Seattle stew: Abbott takes new route to consistency

U.S. champion tears down jump to build it up; Browning tells Verner to show more

Jeremy Abbott will do the quad in his short program and free skate this season.
Jeremy Abbott will do the quad in his short program and free skate this season. (Tom Briglia)


Related Content Top Headlines
By Lynn Rutherford, special to
(10/19/2012) - Jeremy Abbott thinks he may have unlocked the key to a consistent quadruple toe loop in both of his programs: He's throwing it a curve.

"I'm jumping it on a circle as opposed to a straight line," the 27-year-old skater said Thursday after his first practice at the ShoWare Center in Kent, Wash. "It is much more comfortable, but it has changed the timing of the whole jump. I'm starting to do it again, but it's been a long process."

The three-time U.S. champion has included the four-revolution jump in his free skates for years, and hit it at his three biggest competitions last season: the 2011 Grand Prix Final, 2012 U.S. Figure Skating Championships and 2012 World Figure Skating Championships in Nice, France. But he has yet to consistently do it in his short program, something he needs to do to compete for world and Olympic medals. So, beginning mid-summer, he and coach Yuka Sato took the gamble.

"I think in the long run it will be a lot more consistent, but it's kind of a slow start," Abbott said. "With 16 months out [from the 2014 Olympic Winter Games], I wanted to make sure I had all my ducks in row and [make sure] that everything is going to be as consistent as possible at that point. So we kind of took a side step; we broke down the jump and now we're rebuilding it. It's a little messy right now."

Last season, Abbott kept the quad out of his short until the 2012 International Challenge Cup, a small competition in the Netherlands he did as a warm-up for worlds. It failed him there, and he didn't try it in his short in Nice.

This season, he's taking the opposite approach.

"We're putting it in both programs," he said. "The goal is to build toward nationals and worlds. I want to be at the Grand Prix Final because it's in Sochi -- that's a huge goal -- but the bigger goal is for the future, for worlds and Olympics.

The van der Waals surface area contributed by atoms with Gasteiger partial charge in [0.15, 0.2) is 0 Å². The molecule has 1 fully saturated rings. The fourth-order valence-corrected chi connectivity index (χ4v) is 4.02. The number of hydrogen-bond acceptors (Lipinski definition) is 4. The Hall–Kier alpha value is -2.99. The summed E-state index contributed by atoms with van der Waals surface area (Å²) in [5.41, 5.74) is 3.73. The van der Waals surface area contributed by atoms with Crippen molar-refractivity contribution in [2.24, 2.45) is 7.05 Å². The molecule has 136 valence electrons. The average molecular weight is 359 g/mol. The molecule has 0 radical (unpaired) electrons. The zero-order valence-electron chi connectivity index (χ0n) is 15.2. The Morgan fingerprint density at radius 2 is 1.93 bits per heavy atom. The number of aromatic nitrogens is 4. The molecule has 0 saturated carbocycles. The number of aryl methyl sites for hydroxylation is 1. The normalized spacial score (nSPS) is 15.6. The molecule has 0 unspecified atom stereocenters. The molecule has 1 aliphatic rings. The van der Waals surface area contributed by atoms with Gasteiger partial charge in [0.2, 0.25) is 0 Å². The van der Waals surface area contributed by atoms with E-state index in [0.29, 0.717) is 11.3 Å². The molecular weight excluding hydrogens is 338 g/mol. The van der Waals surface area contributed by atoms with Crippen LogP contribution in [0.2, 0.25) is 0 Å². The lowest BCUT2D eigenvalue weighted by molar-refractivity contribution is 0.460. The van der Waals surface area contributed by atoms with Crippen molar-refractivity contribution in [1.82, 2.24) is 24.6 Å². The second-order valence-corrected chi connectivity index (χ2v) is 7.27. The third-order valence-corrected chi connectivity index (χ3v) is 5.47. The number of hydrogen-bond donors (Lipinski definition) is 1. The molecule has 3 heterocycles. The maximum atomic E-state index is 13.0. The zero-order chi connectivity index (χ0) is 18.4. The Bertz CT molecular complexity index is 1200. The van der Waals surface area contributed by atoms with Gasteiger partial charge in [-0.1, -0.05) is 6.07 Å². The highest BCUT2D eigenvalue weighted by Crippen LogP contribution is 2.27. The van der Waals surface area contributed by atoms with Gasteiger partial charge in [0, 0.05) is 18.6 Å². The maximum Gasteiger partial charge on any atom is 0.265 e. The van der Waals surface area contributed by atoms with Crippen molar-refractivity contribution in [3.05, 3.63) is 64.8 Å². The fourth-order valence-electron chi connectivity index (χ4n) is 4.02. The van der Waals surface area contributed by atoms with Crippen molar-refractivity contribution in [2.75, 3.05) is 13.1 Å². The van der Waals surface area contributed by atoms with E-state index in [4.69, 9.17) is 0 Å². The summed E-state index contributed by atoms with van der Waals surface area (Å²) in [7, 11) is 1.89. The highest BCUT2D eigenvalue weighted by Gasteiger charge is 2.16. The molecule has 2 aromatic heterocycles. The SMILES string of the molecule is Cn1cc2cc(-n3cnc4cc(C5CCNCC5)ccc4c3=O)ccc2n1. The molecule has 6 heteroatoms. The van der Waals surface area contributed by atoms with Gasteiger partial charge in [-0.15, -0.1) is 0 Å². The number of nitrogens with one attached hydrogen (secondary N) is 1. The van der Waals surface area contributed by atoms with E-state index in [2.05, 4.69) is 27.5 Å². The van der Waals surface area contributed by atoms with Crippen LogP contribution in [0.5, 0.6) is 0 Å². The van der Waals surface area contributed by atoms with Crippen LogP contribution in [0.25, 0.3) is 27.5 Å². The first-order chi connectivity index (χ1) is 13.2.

"It's not like past years, when I tried to pace myself, to not put too much [out] here or there. I'm going full out now, but it's just the first step. Every big thing starts with one step, and this is my first step."

At Skate America, Abbott will unveil two new competition programs: a short choreographed with Benji Schwimmer to Nathan Lanier's "Spy," and a free set to Les Miserables' "Bring Him Home" and self-choreographed by Abbott and Sato.

"I'm really happy with the choreography and the layout. They're going well in training," he said. "The goal here is to put the quad out in both programs but to really be solid with everything else."

One thing Abbott isn't losing any sleep over is the absence of Olympic champion Evan Lysacek, who withdrew last week due to a re-aggravation of a groin injury.

"I don't feel any difference; I'm coming here with my goals and not worrying about [how much] attention I get versus the attention Evan might get or where I rank," he said. "I came with my own personal agenda, and that's all I'm seeking to do and that's all I'm looking at. Whether he is here or not, it's no effect on me."

Browning gives Verner some tough love

Tomas Verner, who placed fourth in the world in 2007 and 2009, faded to an all-time low of 16th in Nice. So the personable Czech, who has trained in Richmond Hill, Ontario, since 2010, welcomes knowledgeable advice, especially when it comes from a four-time world champion.

"Last week Kurt Browning dropped by, and we skated together," Verner said. "It's always fun to skate with him and get inspiration from him."

Browning, the ultimate showman, told the younger skater to ramp up his entertainment value.

"He asked me what my plan was for the season and he watched my program," Verner said. "He said, 'Tomas, you are playing it very safe. It's good skating and we know you're a good skater, and it's a nice program, but get a little loose. Show them something.'

"A couple of years ago I was up here. Now I've sunk to here, and we don't need to talk about it; what is past is past. Of course, I want to be back up. So I have to get a little bit more of the feel of my show numbers [into my competitive routines], even more than I was already giving."

Verner also needs to work on his jump consistency and fight a tendency to leave points on the table, especially when it comes to his spins.

"I'm working on my spins every day, which was not the rule when I trained in Europe; there, we worked on the spins maybe 20 minutes a week," he said. "This has been a dramatic change for me because I didn't like the spins, ever. I hope, before I end my career, they will be fine."

That time may be approaching, because Verner -- who suffered from H1N1 flu during the 2009-10 season and has also had back trouble -- is feeling his age.

"I'm 26 and I don't have the body Yuzuru [Hanyu] does; he's maybe 17," he said. "No offense: I'm a man and he's a kid on the ice. It's biomechanics.

"I just saw my sports therapist a week ago because I had big trouble with my groin, and I asked how long it would take before I didn't feel any pain, and he asked my age. I said 26, and he said, 'Well, what do you want?'"